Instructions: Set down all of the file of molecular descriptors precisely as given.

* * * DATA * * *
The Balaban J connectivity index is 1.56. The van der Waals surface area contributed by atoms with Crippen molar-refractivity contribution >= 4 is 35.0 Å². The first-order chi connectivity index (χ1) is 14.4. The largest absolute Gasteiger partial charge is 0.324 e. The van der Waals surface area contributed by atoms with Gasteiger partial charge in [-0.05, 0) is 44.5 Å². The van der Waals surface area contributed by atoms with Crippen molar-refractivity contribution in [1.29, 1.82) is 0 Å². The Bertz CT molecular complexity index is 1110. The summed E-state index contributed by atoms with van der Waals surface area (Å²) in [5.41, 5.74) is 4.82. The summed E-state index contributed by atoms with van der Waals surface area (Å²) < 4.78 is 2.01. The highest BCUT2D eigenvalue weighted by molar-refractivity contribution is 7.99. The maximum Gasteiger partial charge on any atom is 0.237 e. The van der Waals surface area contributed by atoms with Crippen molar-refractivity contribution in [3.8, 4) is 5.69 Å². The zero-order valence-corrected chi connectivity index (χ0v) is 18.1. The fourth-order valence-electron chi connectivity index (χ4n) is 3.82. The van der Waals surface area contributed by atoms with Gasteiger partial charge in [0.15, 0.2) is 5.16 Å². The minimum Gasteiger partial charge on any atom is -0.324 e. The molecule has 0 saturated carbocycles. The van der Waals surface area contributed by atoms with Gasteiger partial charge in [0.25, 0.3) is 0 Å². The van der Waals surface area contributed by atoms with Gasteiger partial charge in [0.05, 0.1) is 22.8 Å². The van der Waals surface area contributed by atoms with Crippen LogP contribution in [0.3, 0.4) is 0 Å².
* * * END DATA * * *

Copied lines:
The Balaban J connectivity index is 1.56. The van der Waals surface area contributed by atoms with Crippen molar-refractivity contribution >= 4 is 35.0 Å². The first-order chi connectivity index (χ1) is 14.4. The largest absolute Gasteiger partial charge is 0.324 e. The van der Waals surface area contributed by atoms with Gasteiger partial charge in [-0.05, 0) is 44.5 Å². The van der Waals surface area contributed by atoms with Crippen molar-refractivity contribution in [1.29, 1.82) is 0 Å². The Bertz CT molecular complexity index is 1110. The summed E-state index contributed by atoms with van der Waals surface area (Å²) in [5.41, 5.74) is 4.82. The summed E-state index contributed by atoms with van der Waals surface area (Å²) < 4.78 is 2.01. The highest BCUT2D eigenvalue weighted by molar-refractivity contribution is 7.99. The maximum Gasteiger partial charge on any atom is 0.237 e. The van der Waals surface area contributed by atoms with Crippen molar-refractivity contribution in [3.8, 4) is 5.69 Å². The zero-order valence-corrected chi connectivity index (χ0v) is 18.1. The fourth-order valence-electron chi connectivity index (χ4n) is 3.82. The van der Waals surface area contributed by atoms with Gasteiger partial charge in [0.15, 0.2) is 5.16 Å². The minimum Gasteiger partial charge on any atom is -0.324 e. The molecule has 0 saturated carbocycles. The van der Waals surface area contributed by atoms with Gasteiger partial charge in [0.25, 0.3) is 0 Å². The van der Waals surface area contributed by atoms with Gasteiger partial charge in [0.05, 0.1) is 22.8 Å². The van der Waals surface area contributed by atoms with Crippen LogP contribution in [0.3, 0.4) is 0 Å².